Share Jesus Without Fear

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Out of the Saltshaker & into the World: Evangelism as a Way of Life

“Christians and non-Christians have something in common,” writes Rebecca Pippert. “We’re all uptight about evangelism.”

So begins the bestselling book on evangelism as a lifestyle. Through stories, biblical insight and plain common sense, Pippert helps us feel relaxed and enthusiastic about sharing our faith. She offers an inspiring view of what effective, engaging evangelism might look like—for individuals as well as for churches through memorable stories, like this one:

When I first came to Portland, Oregon, I met a student on one of the campuses where I worked. He was brilliant and looked like he was always pondering the esoteric. His hair was always mussy, and in the entire time I knew him, I never once saw him wear a pair of shoes. Rain, sleet or snow, Bill was always barefoot. While he was attending college, he had become a Christian.

At this time a well-dressed, middle-class church across the street from the campus wanted to develop more of a ministry to the students. They were not sure how to go about it, but they tried to make them feel welcome. One day Bill decided to worship there. He walked into this church, wearing his blue jeans, T-shirt and of course no shoes. People looked a bit uncomfortable, but no one said anything. So Bill began walking down the aisle looking for a seat. The church was quite crowded that Sunday, so as he got down to the front pew and realized that there were no seats, he just squatted on the carpet—perfectly acceptable behavior at a college fellowship, but perhaps unnerving for a church congregation. The tension in the air became so thick one could slice it.

Suddenly an elderly man began walking down the aisle toward the boy. Was he going to scold Bill? My friends who saw him approaching said they thought, You can’t blame him. He’d never guess Bill is a Christian. And his world is too distant from Bill’s to understand. You can’t blame him for what he’s going to do.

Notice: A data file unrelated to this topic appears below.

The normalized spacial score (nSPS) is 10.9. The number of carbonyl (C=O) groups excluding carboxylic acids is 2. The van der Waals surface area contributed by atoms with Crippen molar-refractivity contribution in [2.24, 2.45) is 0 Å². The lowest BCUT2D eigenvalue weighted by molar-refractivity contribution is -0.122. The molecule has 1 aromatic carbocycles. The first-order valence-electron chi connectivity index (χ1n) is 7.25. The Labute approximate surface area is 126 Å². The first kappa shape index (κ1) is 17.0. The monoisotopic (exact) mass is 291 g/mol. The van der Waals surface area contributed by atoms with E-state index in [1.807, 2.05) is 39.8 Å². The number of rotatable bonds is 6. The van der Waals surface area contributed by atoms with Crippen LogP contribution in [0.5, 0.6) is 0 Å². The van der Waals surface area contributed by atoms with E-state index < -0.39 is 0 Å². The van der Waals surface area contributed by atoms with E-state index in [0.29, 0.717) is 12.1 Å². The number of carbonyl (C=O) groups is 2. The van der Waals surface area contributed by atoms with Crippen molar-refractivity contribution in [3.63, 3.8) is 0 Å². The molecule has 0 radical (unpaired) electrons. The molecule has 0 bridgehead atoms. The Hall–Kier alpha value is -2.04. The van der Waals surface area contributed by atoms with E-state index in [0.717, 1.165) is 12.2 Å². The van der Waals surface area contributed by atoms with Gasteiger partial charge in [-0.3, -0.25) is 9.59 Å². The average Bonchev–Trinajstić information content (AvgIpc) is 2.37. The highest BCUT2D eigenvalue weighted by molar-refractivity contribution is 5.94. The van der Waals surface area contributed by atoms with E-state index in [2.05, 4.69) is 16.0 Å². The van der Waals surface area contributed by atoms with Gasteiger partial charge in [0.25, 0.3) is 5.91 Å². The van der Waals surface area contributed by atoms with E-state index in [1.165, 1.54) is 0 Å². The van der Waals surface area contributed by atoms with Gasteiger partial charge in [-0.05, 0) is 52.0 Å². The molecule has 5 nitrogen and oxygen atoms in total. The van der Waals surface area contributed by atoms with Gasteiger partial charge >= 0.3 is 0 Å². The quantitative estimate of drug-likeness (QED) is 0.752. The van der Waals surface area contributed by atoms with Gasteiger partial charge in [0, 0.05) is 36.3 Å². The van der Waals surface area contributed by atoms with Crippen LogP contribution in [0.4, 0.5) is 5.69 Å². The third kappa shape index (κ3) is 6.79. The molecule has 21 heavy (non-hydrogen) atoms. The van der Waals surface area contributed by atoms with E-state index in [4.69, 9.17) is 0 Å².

As the man kept walking slowly down the aisle, the church became utterly silent, all eyes were focused on him, you could not hear anyone breathe. When the man reached Bill, with some difficulty he lowered himself and sat down next to him on the carpet. He and Bill worshiped together on the floor that Sunday. I was told there was not a dry eye in the congregation.

The irony is that probably the only one who failed to see how great the giving had been that Sunday was Bill. But grace is always that way. It gives without the receiver realizing how great the gift really is.

As this man walked alongside of his brother and loved him with all that he had received from Christ’s love, so must we. This man was the good Samaritan. He made Bill feel welcome, feel as if he had a home. So he also knew the secret of the parable of the prodigal son: there finally is a homecoming, because we really have a home to come to.

This thoroughly revised and expanded edition of Out of the Saltshaker is now even more valuable, with new chapters on the natural stages of evangelism (cultivating, planting and reaping), new stories of God’s work in people’s lives and added material on meeting the challenges of the new competitors to Christian faith. Out of the Saltshaker is more than ever a rare book—one that is both fun and deep, light and life changing.